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A Vegan from the Midwest?

Never ever EVER would I have thought that I would have any reaction to veganism that didn’t involve scoffing and feelings of shock, disgust and disdain. I’m from Minnesota – meat was always the centerpiece of dinner, our rival NFL team wears blocks of cheese on their heads, when I was sick my dad would tell me that I was not drinking enough “moo juice”, and fishing is basically the state sport. Not necessarily a breeding ground for veganism. But then came Forks Over Knives…

Forks Over Knives is a documentary that explores the harm that animal proteins can do to our body. The movie centers around two doctors who are advocating plant-based diets – Dr. Campbell and Dr. Esselstyn (both grew up on dairy farms). Dr. Campbell while in the Philippines discovered that the wealthier populations that could afford to eat meat were much more likely to get liver cancer. This lead him to continue to explore the connection between animal proteins and cancer, conducting an extremely comprehensive study of China. Dr. Esselstyn, while looking into breast cancer, found that places in the world that consumed little or no animal-based proteins had incredibly low rates of cancer. Both doctors came to the conclusion that a plant-based diet can not only prevent cancer and other health issues, but can also REVERSE damage already done. This documentary is ridiculously interesting.

I don’t see myself going completely vegan anytime soon, but I think the documentary was very compelling and I have made small adjustments. Instead of Greek yogurt for breakfast I have a grapefruit and whole grain toast with peanut butter. My lunch is almost always some sort of salad that is a random mix of veggies. I’ve switched to almond milk and Ryan and I have seriously amped up the amount of vegetables for dinner. The main concern that we both had as people who like to exercise is can you get enough protein?

Plants have protein too

Plants have plenty of protein – beans, quinoa, spinach, etc. You can find other ways to get it. If you’re interested, here’s one of my favorite recipes that we’ve been having for dinner. I made it up so not really sure what to call it – let’s go with Awesome Bowl. Feel free to omit or add vegetables to suit your tastes.

Ingredients

  • Garlic cloves, minced (we use 2 large ones, but we like lots of garlic)
  • Habanero pepper, finely chopped (we use about 1/8 of the pepper in the dish, Ryan adds more to his because he is nuts) (optional but really gives it a nice flavor)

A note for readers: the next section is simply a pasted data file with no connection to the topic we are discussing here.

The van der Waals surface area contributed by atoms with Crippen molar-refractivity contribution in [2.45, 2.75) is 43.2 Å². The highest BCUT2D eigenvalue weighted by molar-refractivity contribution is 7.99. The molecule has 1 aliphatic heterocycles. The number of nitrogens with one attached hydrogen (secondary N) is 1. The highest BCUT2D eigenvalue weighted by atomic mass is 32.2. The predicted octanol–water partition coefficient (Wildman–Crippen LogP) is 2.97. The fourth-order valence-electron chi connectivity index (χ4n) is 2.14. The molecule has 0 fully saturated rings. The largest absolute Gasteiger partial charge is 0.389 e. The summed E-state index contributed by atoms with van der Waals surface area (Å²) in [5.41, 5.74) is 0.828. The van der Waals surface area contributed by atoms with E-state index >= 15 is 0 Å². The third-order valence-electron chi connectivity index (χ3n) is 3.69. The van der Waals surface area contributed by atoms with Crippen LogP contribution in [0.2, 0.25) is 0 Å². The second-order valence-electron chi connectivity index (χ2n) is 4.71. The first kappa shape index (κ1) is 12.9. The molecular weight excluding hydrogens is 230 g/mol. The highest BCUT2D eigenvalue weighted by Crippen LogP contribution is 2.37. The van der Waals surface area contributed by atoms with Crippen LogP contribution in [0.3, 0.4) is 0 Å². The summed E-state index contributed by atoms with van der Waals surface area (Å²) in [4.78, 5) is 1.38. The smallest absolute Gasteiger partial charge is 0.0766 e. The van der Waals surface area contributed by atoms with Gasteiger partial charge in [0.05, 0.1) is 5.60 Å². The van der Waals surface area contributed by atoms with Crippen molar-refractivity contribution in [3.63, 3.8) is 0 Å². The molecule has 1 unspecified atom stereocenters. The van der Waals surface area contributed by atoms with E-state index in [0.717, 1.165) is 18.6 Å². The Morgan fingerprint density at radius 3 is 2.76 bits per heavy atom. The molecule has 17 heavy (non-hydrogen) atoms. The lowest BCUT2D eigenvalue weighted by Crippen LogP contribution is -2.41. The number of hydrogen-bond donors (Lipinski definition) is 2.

• 1/2 shallot, finely chopped (optional)
  • 1/4 of an onion, finely chopped (optional)
  • 1/2 package of baby portobello mushrooms, diced
  • 1 orange bell pepper, diced
  • 1 can of organic black beans (less sodium in the organic)
  • 1 cup of quinoa
  • 2 cups vegetable stock (optional – can substitute with water)
  • 2 zucchinis, diced
  • 1 summer squash, diced
  • 2 tomatoes, diced
  • 1 avocado, diced
  • 3 or 4 cups of spinach leaves
  • Olive oil
  • Sea salt, pepper, whatever seasonings you like

Directions

  • To start, put the black beans in a small pot on low. Periodically mash them to give them a more creamy consistency.
  • Start quinoa. I use a rice cooker and use the vegetable stock to cook it in. You could also cook it on the stove – see package instructions for this option.
  • In a large pot, heat some olive oil. Add the garlic, shallots and onions. Saute until translucent.
  • Add mushrooms. Let cook 3-5 minutes.
  • Add zucchini and summer squash. Add salt, pepper and whatever seasoning you like (I use Penzey’s Mural of Spices and thyme). Stir and let cook 5 minutes.
  • Add orange bell pepper. Stir and put top on. Let cook 5 minutes.
  • Add some tomatoes and hold some until the end
  • When the quinoa is finished cooking and the zucchini and summer squash are soft, add spinach leaves to the pot and mix in until spinach becomes wilted. Add remainder of tomatoes.
  • Add quinoa to pot and mix.
  • Add black beans to pot and mix.
  • Serve in a bowl with avocado on the top.

Delicious!

 
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Posted by on March 4, 2012 in Food and Drink

 

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Enhance Your Relaxation During Any Adventure

With the great and many joys that come along with traveling, there is one constant downside no matter where you go – the act of traveling puts your body in some awkward positions.  I’ve never flown first class, so I don’t know for certain, but I would think that even a first class flight leaves the body a little weary.  So, if you are jetting off to Tokyo from the US, so you can hop another plane to Bangkok, so that you can rest for the night and then take a smaller plane to the south of Thailand, you can probably expect that there will be some kinks in your muscles – even if your travel is without them.  But you’re on vacation right?  You aren’t going to bother with the gym or with caring about working out – what could be done anyways?